Content Highlight of the Week - The Times: Rarely quiet


This week's highlight comes from The Times, a brand that exists purely to make content.

So here's some content about content. From an established media brand. So is that branded content or just content? Or is any content from a regularly publishing media company branded by nature?  Pah. Let's not get too meta about it, life's too short. For now at least, this initiative from the venerable old thunderer can be categorised as marketing. It's made a series of films, appropriately titled The Unquiet Film Series, to promote various aspects of its offer. Being a text-driven content provider, the first film naturally extolled the wonder of words by featuring columnists Matthew Parris and Caitlin Moran on the act of writing. The second reminded us all of great journalism's ability to expose lies and uncover the truth. The third is a design director's fetish film on the Times New Roman font (possibly The Times' most widely dispersed legacy). One of the most recent batch covers the emotive power of photojournalism, a discipline closely linked to the bravery of war reporting – an addictive yet crucial pursuit candidly brought to life by Sunday Times' Christina Lamb in film #6. And every single one of these films is brilliant. Great contributors, gripping stories and polished production, the whole series comes together to remind you that proper journalism can have a major positive impact in the world. It's a pointed reminder of the benefits of a free press, and what with Leveson, Royal Charters, IPSO and all, the timing can't be coincidental.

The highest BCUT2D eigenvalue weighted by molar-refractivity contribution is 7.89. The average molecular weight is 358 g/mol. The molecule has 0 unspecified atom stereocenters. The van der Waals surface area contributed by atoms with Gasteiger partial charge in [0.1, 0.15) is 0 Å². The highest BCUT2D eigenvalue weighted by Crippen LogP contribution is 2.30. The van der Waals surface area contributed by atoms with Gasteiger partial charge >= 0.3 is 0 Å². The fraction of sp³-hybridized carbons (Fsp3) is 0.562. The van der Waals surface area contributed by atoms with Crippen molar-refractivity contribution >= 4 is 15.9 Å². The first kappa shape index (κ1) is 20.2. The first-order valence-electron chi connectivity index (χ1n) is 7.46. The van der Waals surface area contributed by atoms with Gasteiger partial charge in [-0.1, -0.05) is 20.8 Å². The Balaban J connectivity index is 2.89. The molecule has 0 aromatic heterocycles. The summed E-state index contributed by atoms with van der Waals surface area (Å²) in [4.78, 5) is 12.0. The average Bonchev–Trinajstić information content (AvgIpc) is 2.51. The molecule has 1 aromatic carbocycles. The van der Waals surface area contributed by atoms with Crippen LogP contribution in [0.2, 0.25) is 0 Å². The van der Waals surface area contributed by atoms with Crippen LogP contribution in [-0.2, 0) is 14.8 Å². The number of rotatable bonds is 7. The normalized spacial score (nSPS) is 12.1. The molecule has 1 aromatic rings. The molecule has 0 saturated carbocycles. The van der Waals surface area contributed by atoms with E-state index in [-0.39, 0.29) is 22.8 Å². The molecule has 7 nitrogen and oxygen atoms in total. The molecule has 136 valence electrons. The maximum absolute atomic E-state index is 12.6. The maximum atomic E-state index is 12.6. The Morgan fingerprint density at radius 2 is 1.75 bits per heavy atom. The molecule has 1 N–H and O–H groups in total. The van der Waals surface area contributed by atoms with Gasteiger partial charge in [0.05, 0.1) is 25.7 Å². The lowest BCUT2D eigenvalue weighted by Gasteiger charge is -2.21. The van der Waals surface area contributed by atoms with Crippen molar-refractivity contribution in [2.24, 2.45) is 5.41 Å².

My only quibble is a small executional one, and The Times will not be the sole recipient of my grumble here. Currently, it seems to be accepted TV wisdom that any dramatic still image (be it painted or photographic) on a screen must be made to move, with either camera movement or that 3D slicing effect that makes any image look like the shonky set of an amdram pantomime. In the case of the film about photojournalism they've gone for both techniques. Surely making a still image move in a piece of content about photojournalism utterly undermines the very notion of photojournalism?  If that frozen moment in time was meant to move it would be a video, not a photo, der.